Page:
Hardy also is considered a strong recruiter and will be counted on to bring players to Atlanta. He’ll concentrate on the Chicago area although he’s already shown he can recruit in the South, having brought 2010 Metro Atlanta player of the year JerShon Cobb to Northwestern. He had similar success in bringing players to D.C., helping Thompson rope in a pair of top-20 classes.
Having learned well from his experience attending, then coaching, at his alma mater and at Georgetown, Tavaras is neither intimidated nor restricted by the academic requirements involved in recruiting for Georgia Tech.
“I didn’t even understand what it meant to go to a big-time academic institution. I chose Northwestern because it was in the Big Ten and I wanted to play,” he admitted. “I learned when I got there what this meant, and it opened up a world of opportunities for me. So when basketball was over, I had a lot of options. My vision is to only work for institutions like Georgia Tech, where you offer more than just being a basketball player. I know why it’s important.
“I think [Georgia Tech is] all-encompassing. There’s not one particular thing,” he added. “I think we’re going to have to utilize every aspect of this place, because there are so many good things. The key as I deal with recruits is finding out what’s going to be the trigger for them. Would they want to come here because of the city of Atlanta? Are they really seeking the high-academic place that competes at the highest level? Or is it playing time? We have to figure out what that is. We offer a lot. It’s up to us to get out there and figure out what it is that’s going to get the best players to come here, and I think we will. The way we’re going to play, we’re going to be able to track the top talent at all positions – from bigs to wings to guards. So I’m just excited about that.”
He’s felt first-hand the power of attraction that Georgia Tech presents.
“I was recruiting Iman Shumpert to Northwestern and we were in there early so we had a pretty good relationship,” he recalled. “Then he kind of blew up. I was fascinated with Coach [Paul] Hewitt’s ability to recruit Iman over Roy Williams at North Carolina and over Tom Crean, who had it rolling at Marquette. Ever since then I’ve always been a fan of this place because I thought, ‘If he can go to Chicago and get one of the top two players and can bring him down to Atlanta, it has to be a strong product.’ Iman thought about things the right way. It’s hard to turn down Carolina and those places, but he did. I thought that was fascinating.”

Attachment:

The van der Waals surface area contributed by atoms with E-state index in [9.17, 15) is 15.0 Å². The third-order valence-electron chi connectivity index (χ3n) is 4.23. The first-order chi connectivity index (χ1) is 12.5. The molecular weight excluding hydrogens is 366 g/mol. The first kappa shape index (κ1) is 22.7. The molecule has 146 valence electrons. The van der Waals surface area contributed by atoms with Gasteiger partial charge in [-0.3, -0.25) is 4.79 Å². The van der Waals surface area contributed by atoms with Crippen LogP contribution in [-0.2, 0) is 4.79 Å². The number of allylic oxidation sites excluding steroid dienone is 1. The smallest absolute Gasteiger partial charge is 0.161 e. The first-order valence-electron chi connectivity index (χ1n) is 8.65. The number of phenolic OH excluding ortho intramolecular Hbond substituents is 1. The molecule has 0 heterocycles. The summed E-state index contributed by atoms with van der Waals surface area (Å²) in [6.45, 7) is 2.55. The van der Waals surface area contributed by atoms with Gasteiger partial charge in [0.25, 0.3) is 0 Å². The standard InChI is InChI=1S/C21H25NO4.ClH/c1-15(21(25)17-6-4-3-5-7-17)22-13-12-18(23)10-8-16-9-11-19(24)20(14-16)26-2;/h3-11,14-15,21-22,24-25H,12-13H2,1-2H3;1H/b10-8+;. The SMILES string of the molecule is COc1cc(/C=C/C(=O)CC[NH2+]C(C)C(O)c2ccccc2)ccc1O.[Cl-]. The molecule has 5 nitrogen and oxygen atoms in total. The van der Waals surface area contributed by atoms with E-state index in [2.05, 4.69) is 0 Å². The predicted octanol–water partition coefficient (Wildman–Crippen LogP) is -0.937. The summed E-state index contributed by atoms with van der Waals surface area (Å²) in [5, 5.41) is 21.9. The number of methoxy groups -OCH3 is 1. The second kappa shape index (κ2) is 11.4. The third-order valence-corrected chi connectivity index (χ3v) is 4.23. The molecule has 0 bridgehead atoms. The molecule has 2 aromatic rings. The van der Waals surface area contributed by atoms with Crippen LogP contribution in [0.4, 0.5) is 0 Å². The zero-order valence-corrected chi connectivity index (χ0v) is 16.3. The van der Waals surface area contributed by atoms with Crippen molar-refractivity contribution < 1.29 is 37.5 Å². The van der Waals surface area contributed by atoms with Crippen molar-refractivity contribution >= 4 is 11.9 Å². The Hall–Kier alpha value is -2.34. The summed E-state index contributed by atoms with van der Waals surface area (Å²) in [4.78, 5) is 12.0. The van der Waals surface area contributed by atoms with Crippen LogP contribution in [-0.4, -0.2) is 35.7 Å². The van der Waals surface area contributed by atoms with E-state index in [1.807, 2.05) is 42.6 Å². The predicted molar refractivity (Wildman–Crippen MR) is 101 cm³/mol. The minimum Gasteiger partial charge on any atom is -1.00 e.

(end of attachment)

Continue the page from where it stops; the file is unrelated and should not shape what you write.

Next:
As much as Hardy is looking forward to bringing young student-athletes to Atlanta to mentor, he’s even more excited about bringing his family — wife, Billée, and daughters Mariah (9), Jasmine (4), and son T.J. (2) — south.
“I have a wonderful wife whom I’ve known since my freshman year of college, and I have three great children,” he said. “It’s been fascinating watching them grow up. So spending time with the family and helping my wife raise those wonderful kids is what I enjoy.”
He and Billée have made a pretty good team since they met on campus when both represented Wildcats hoops — Billée played four years for NU’s women’s basketball team. That’s as true on the court as off.
“True story, on our honeymoon, we played in a three-on-three tournament at our resort in Aruba,” he remembered. “It was the championship game, it was a dad and his two sons, against, us. We didn’t have a third so we picked up the little pool girl. We won the tournament.”
The win came at something of a price, however, as it actually led to the couple’s first tiff — something Tavaras credits to their desire to win.
“I’m competitive, and she’s competitive. She was taking some bad shots, and I had to kind of tell her, ‘That’s not a good shot,’” he recalled, with a laugh. “But we had fun.”